Exam week exemptions bring confusion, complication

Exam week exemptions bring confusion, complication

By Kristen Shepard
Staff Writer

examweek-300x265 Exemptions–every high school student’s favorite word come the end of the school year–may be harder to obtain with Coppell High School’s new exam policy. For sophomores and freshman especially, the issue of exemptions has proved to be a major roadblock.

Until 2012, students of all grade levels could be exempt from their final exams if they met the following criteria: had three or fewer absences in each class, maintained an 85 average or above for the semester and received qualifying TAKS scores. If the student passed a specific test but did not receive commended status, he or she would be exempt from the corresponding core class if all other criteria was met. If they also received commended status on all TAKS tests, they would qualify to be exempt from electives.

Though most students appreciated the old system, teachers and administration noticed some of the long term issues this system can bring. From college preparedness to testing class material, even something as irritating as exams can prove to be beneficial.

“Through our old system, students could go through all four years without taking a single exam,” lead assistant principal Sean Bagley said. “Students love being exempt and work hard to be exempt, but the experience of taking final exams can be important in college. You probably won’t be exempt in college, and learning to study can really help students out.”

As of this year, sophomores and freshman will not be given the opportunity to be exempt from electives. Sophomores especially feel the stress and burden final exams can bring.

“This is the last thing I have to worry about before summer,” sophomore Kaylee Geiser said. “Of course I would want to be exempt. Who would not want summer to come faster? Hopefully exams will boost my average in the class though.”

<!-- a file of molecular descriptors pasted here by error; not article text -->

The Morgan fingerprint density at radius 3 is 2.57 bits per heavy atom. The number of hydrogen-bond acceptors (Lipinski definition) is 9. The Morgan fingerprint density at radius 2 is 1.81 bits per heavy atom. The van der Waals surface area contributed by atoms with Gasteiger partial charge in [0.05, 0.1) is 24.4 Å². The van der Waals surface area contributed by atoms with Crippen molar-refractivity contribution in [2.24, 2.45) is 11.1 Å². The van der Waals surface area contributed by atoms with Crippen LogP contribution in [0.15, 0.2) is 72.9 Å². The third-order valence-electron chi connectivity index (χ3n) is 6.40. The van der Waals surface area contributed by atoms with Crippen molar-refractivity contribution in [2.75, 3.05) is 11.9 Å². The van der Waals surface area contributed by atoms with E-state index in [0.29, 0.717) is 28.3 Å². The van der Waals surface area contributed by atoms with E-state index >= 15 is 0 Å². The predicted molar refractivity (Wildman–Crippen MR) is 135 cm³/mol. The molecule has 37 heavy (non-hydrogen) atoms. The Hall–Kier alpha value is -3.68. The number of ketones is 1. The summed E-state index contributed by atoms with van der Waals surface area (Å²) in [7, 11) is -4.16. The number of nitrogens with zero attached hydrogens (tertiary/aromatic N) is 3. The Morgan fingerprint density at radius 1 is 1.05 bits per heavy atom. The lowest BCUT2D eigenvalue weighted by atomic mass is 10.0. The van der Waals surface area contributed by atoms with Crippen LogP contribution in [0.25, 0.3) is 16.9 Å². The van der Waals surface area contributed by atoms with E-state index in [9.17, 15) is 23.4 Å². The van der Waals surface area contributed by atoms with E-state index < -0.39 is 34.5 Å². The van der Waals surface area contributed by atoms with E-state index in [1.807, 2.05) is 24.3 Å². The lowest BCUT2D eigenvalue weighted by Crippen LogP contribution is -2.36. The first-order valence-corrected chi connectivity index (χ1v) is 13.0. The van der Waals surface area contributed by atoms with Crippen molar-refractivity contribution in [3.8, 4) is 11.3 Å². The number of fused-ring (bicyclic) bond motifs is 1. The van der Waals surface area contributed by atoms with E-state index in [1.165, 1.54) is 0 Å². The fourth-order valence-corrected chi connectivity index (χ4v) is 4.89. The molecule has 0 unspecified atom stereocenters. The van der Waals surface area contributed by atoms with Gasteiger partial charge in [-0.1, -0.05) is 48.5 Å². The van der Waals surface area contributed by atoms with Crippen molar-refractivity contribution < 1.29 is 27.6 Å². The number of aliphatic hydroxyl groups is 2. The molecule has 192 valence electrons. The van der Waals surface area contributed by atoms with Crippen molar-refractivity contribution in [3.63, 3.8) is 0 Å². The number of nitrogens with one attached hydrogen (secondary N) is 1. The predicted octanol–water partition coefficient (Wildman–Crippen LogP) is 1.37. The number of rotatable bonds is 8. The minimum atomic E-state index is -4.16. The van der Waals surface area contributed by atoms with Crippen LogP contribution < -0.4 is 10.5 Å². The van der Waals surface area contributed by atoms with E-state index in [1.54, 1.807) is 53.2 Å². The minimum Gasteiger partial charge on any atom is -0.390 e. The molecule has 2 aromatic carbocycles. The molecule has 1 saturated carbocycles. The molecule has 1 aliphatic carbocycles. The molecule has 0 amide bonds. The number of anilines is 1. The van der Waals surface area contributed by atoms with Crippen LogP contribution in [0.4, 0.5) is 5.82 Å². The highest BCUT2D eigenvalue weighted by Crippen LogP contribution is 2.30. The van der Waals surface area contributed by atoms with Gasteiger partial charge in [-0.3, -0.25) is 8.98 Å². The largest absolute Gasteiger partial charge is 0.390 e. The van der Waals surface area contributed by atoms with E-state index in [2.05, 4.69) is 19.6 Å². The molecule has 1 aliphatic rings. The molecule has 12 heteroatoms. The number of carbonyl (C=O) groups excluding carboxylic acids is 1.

The previous system served CHS for years, but the new system was deemed necessary as the statewide switch from TAKS testing to STAAR testing complicated the system.

“With STAAR being such a new test, getting commended or not commended isn’t so simple,” sophomore Riddhi Rane said. “My electives are tough classes, one of them is an Advanced Placement class. I took the AP test, and I’ve worked hard all year so the final exam is just a pain.”

Many schools in the area have similar policies. If a student takes the AP exam, they do not have to take the final. This rewards students for taking difficult classes by allowing them skip the final exam.

Exams have alway been a confusing issue, and with so many different tests, classes and situations, the issue has become even more complicated. Last year, if the freshmen (current sophomores) completed community service and met the attendance and grade qualifications, they could be exempt. This year, that policy has been dropped.

The junior class appreciates their luck in being the last class to have the opportunity to be exempt from all classes.

“I don’t have to take any exams,” junior Annie Friedman said. “I can start my summer this Friday, and it is great. I feel genuinely bad for the sophomores and freshman but hopefully it will help them in the long run.”

Regardless of the school’s new exemption policies, students still have the option to take exams they are exempted from if they believe it will benefit them.